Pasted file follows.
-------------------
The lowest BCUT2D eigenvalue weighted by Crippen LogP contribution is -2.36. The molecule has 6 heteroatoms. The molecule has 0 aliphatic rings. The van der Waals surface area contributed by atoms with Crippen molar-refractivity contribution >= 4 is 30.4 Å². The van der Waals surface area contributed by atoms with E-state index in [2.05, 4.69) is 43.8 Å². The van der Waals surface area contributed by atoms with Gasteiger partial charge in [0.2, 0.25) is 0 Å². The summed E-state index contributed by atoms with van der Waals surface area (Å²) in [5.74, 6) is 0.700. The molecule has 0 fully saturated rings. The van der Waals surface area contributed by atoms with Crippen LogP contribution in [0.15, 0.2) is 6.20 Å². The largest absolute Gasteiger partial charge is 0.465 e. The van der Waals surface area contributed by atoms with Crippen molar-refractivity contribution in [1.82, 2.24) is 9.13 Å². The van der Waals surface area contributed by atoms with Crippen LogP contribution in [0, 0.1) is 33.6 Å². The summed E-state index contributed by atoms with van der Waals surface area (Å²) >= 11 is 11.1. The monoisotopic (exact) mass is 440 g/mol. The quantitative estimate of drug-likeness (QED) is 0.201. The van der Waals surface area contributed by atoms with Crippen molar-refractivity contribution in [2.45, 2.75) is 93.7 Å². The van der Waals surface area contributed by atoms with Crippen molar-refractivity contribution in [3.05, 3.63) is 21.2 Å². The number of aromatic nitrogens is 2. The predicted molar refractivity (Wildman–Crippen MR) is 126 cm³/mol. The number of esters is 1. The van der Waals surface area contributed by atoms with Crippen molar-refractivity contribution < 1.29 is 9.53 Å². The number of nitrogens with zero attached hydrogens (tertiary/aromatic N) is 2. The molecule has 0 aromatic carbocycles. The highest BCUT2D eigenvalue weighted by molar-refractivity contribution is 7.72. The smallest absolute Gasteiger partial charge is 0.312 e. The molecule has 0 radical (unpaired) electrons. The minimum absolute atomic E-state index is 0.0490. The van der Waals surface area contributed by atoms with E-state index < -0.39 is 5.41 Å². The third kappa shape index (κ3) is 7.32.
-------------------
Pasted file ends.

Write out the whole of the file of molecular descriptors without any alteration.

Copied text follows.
The lowest BCUT2D eigenvalue weighted by Crippen LogP contribution is -2.36. The molecule has 6 heteroatoms. The molecule has 0 aliphatic rings. The van der Waals surface area contributed by atoms with Crippen molar-refractivity contribution >= 4 is 30.4 Å². The van der Waals surface area contributed by atoms with E-state index in [2.05, 4.69) is 43.8 Å². The van der Waals surface area contributed by atoms with Gasteiger partial charge in [0.2, 0.25) is 0 Å². The summed E-state index contributed by atoms with van der Waals surface area (Å²) in [5.74, 6) is 0.700. The molecule has 0 fully saturated rings. The van der Waals surface area contributed by atoms with Crippen LogP contribution in [0.15, 0.2) is 6.20 Å². The largest absolute Gasteiger partial charge is 0.465 e. The van der Waals surface area contributed by atoms with Crippen molar-refractivity contribution in [1.82, 2.24) is 9.13 Å². The van der Waals surface area contributed by atoms with Crippen LogP contribution in [0, 0.1) is 33.6 Å². The summed E-state index contributed by atoms with van der Waals surface area (Å²) >= 11 is 11.1. The monoisotopic (exact) mass is 440 g/mol. The quantitative estimate of drug-likeness (QED) is 0.201. The van der Waals surface area contributed by atoms with Crippen molar-refractivity contribution in [2.45, 2.75) is 93.7 Å². The van der Waals surface area contributed by atoms with Crippen molar-refractivity contribution in [3.05, 3.63) is 21.2 Å². The number of aromatic nitrogens is 2. The predicted molar refractivity (Wildman–Crippen MR) is 126 cm³/mol. The number of esters is 1. The van der Waals surface area contributed by atoms with Crippen molar-refractivity contribution < 1.29 is 9.53 Å². The number of nitrogens with zero attached hydrogens (tertiary/aromatic N) is 2. The molecule has 0 aromatic carbocycles. The highest BCUT2D eigenvalue weighted by molar-refractivity contribution is 7.72. The smallest absolute Gasteiger partial charge is 0.312 e. The molecule has 0 radical (unpaired) electrons. The minimum absolute atomic E-state index is 0.0490. The van der Waals surface area contributed by atoms with E-state index < -0.39 is 5.41 Å². The third kappa shape index (κ3) is 7.32.